When Catholics and Protestants engage in the polemics of theological polarities they quite often misrepresent one another. In the process they miss the deeper fruit of real ecumenism in doing confessing Christian theology. Non-theologians often do this more poorly because they adopt the views they have been taught by their favorite teachers and then treat them as the gold standard.
One of the central issues between Protestants and Catholics has always revolved around the subject of God’s grace and our(human) response to divine grace. We can very easily get the wrong end of the stick in this debate. On one side we separate the life of the Spirit from the salvation of God. This can be seen in a number of Protestant and evangelical responses to grace and works. Donald Bloesch noted: “To separate the life of the Christian from the salvation of God is to divorce ethics from religion. It was precisely this non-ethical religion or religiosity that was attacked by the Old Testament prophets and by many saints and reformers through the ages” (The Christian Life and Salvation, 14). This direction often leads to extremes of ceremonialism or antinomianism. An example of the latter can be seen in American evangelical tendency to separate the Lordship of Christ from his actual saving work, suggesting that we can accept Christ as our Savior and later, if we grow, accept him as Lord.
The biblical prophets did not call for ritual sacrifices but for the sacrifice of obedient lives. Jesus clearly placed emphasis upon inwardly loving rather than the kind of outward performance that was in accord with formal acts of piety. Modern evangelicalism has even tended to separate the gospel of grace from the concerns of daily Christian living. The “once saved, always saved” notion, which seems to remain widely popular, is an aberration of grace. But this particular aberration is consistent with this biblical distortion. Add to this the popular notion of “carnal Christians” and you have a very deadly mix.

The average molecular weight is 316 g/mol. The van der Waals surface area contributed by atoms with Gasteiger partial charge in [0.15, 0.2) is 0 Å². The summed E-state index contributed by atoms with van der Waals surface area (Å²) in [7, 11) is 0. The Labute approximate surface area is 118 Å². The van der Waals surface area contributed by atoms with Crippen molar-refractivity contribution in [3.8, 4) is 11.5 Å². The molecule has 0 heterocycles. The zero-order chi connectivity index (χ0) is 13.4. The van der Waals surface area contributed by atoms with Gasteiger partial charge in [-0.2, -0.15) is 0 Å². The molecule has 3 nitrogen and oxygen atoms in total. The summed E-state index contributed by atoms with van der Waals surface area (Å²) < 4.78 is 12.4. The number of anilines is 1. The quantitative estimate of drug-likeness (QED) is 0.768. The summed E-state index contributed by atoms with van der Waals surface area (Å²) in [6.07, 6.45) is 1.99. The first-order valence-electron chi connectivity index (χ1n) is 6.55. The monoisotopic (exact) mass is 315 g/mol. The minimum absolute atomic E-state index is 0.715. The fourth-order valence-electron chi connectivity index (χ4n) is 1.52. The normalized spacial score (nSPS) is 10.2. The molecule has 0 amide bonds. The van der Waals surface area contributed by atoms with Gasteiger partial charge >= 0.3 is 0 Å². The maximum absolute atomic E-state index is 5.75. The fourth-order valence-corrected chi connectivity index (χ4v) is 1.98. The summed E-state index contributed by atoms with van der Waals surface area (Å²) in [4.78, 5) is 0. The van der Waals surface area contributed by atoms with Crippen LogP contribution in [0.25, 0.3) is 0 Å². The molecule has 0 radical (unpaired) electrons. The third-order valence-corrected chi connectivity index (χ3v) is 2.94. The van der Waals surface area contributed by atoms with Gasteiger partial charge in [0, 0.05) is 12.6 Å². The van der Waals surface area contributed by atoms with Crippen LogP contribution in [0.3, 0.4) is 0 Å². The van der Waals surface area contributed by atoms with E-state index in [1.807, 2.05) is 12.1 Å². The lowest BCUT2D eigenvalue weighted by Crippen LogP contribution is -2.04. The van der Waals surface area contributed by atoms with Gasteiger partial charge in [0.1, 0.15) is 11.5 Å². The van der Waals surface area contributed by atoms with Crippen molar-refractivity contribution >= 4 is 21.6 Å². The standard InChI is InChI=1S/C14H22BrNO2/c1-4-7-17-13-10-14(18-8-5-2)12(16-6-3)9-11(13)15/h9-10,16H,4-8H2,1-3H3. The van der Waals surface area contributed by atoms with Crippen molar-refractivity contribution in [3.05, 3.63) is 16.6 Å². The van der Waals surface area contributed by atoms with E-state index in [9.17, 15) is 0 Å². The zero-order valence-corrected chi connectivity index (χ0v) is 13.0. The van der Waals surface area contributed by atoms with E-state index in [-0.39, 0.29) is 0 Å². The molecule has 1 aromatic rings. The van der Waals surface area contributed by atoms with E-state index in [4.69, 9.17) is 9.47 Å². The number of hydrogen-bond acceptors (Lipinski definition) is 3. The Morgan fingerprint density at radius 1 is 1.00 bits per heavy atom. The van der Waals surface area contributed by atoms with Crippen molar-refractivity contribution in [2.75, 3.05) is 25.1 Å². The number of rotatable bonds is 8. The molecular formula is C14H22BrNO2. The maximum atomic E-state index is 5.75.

The other basic error is to make the Christian life the cornerstone of salvation. In this case we end up with a religion of ethical culture. Our salvation can even appear to be dependent upon our human works, albeit our works united with God’s help! In this error right conduct is more important than divine grace! This often results in moralism and/or legalism. Salvation is finally won by some form of obedience to the law. Bloesch added, “Such works-righteousness is to be found not only in humanistic liberalism but also in much conservative Protestantism, despite its outward adherence to the message of free grace” (14).
How does this second error happen in real life? If our salvation is made contingent upon our acceptance of a particular confession of faith, or the “right” way to interpret Scripture, we have fallen into the trap (or the sphere) of legalism. Some forms of post-liberal theology fell into the trap of making salvation equal “neighbor-love and humanization.” In every such instance salvation was severed, in some way, from its transcendent basis in God alone.
Roman Catholic theology sought to guard against the two errors by upholding divine initiative (grace alone) in salvation while stressing the human agency in cooperation. This theology made a strong plea for “meritorious works.” While this has been popularly labeled as “salvation by works” the claim is, strictly speaking, false. Catholic theology has never taught something this clearly opposed to the grace of God in the good news. Polemical writings aside this is slanderous and wrong. But Catholic scholastic theology did teach a cooperation in the operation of grace through which man cooperated in justification on the basis of prevenient grace. Thus Donald Bloesch rightly noted, “